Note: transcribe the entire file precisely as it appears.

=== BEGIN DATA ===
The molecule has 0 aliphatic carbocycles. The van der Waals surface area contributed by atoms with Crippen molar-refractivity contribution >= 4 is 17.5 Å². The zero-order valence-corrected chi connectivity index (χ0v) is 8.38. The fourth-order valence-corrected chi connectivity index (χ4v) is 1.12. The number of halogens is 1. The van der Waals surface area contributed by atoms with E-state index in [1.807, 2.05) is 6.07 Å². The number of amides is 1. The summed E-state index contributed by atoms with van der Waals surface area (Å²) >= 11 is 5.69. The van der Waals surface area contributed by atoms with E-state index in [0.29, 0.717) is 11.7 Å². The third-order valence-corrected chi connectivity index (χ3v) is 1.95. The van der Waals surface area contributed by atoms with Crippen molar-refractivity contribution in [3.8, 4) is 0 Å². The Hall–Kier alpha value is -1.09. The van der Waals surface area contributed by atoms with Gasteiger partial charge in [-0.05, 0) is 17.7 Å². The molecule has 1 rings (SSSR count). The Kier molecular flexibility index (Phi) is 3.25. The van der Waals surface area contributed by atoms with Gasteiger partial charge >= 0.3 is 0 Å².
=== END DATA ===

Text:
The molecule has 0 aliphatic carbocycles. The van der Waals surface area contributed by atoms with Crippen molar-refractivity contribution >= 4 is 17.5 Å². The zero-order valence-corrected chi connectivity index (χ0v) is 8.38. The fourth-order valence-corrected chi connectivity index (χ4v) is 1.12. The number of halogens is 1. The van der Waals surface area contributed by atoms with E-state index in [1.807, 2.05) is 6.07 Å². The number of amides is 1. The summed E-state index contributed by atoms with van der Waals surface area (Å²) >= 11 is 5.69. The van der Waals surface area contributed by atoms with E-state index in [0.29, 0.717) is 11.7 Å². The third-order valence-corrected chi connectivity index (χ3v) is 1.95. The van der Waals surface area contributed by atoms with Crippen molar-refractivity contribution in [3.8, 4) is 0 Å². The Hall–Kier alpha value is -1.09. The van der Waals surface area contributed by atoms with Gasteiger partial charge in [-0.05, 0) is 17.7 Å². The molecule has 1 rings (SSSR count). The Kier molecular flexibility index (Phi) is 3.25. The van der Waals surface area contributed by atoms with Gasteiger partial charge >= 0.3 is 0 Å².